There is no PE.
Our patient had dependent layering of contrast in the inferior vena cava which is a sign of cardiogenic shock. This also occurs if a patient arrests during a CT and involves not only the IVC but the major tributaries of the hepatic veins.
Indeed, our patient had cardiogenic shock along with an acute occlusion of the R common femoral vein. She had a heart rate of 40 with complete heart block n the ED and a transvenous pacemaker was floated. The patient was taken to the OR for her ischemic leg and then to the cath lab where she was noted to have a right coronary occlusion and RV failure. A right ventricular assist device was placed. Interestingly, the pacemaker placed correctly in the ED became completely entangled in the RV assist device.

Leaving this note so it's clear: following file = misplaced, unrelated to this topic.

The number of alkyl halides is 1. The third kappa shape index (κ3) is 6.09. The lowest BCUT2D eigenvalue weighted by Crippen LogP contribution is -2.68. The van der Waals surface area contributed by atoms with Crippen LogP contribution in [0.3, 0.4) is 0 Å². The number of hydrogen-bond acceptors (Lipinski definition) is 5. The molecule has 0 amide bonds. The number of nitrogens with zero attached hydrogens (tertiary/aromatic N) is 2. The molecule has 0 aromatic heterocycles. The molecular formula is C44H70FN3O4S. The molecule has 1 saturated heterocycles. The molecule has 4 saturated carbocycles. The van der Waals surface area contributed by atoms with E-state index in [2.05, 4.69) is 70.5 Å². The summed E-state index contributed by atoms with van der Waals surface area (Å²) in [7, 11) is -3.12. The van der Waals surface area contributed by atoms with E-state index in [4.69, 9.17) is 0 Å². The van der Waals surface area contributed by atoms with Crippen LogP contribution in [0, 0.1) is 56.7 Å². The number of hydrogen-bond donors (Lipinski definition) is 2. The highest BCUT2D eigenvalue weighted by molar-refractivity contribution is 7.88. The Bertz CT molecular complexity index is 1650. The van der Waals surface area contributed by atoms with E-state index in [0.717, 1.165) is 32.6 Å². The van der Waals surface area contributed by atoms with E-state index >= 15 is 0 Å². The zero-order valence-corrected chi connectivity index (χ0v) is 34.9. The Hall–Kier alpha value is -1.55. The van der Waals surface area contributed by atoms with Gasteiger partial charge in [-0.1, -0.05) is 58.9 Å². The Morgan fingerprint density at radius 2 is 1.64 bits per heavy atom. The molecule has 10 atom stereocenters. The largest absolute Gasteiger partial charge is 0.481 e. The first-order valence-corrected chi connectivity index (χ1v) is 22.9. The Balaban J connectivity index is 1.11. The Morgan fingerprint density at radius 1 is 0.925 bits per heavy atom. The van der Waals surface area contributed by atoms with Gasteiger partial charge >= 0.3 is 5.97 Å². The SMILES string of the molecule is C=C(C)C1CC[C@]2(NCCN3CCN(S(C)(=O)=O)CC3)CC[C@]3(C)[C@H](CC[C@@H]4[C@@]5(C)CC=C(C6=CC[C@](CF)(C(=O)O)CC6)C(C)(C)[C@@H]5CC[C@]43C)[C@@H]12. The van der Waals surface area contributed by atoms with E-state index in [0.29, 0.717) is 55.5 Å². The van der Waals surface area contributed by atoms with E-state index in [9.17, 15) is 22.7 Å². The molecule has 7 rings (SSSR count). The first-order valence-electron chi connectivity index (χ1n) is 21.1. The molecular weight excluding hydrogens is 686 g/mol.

In spite of milrinone, vasopressin , norepinephrine and a right ventricular assist device, the patient could not maintain her BP and expired.
An addendum was made to the original CT done in the ED stating the R coronary was occluded. Her initial trop had been normal and peaked at 30.
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Tsai PP, chen JG, Huang JL, Shen WC. Dependent pooling : a contrast-enhanced sign of cardiac arrest during CT. AJR. 2002;178:1095-99.
Jana M, Gamnagatti SR, Kumar A. Case series: CT scan in cardiac arrest and imminent cardiogenic shock. Indian J Radiol Imaging. 2010;20:150-53.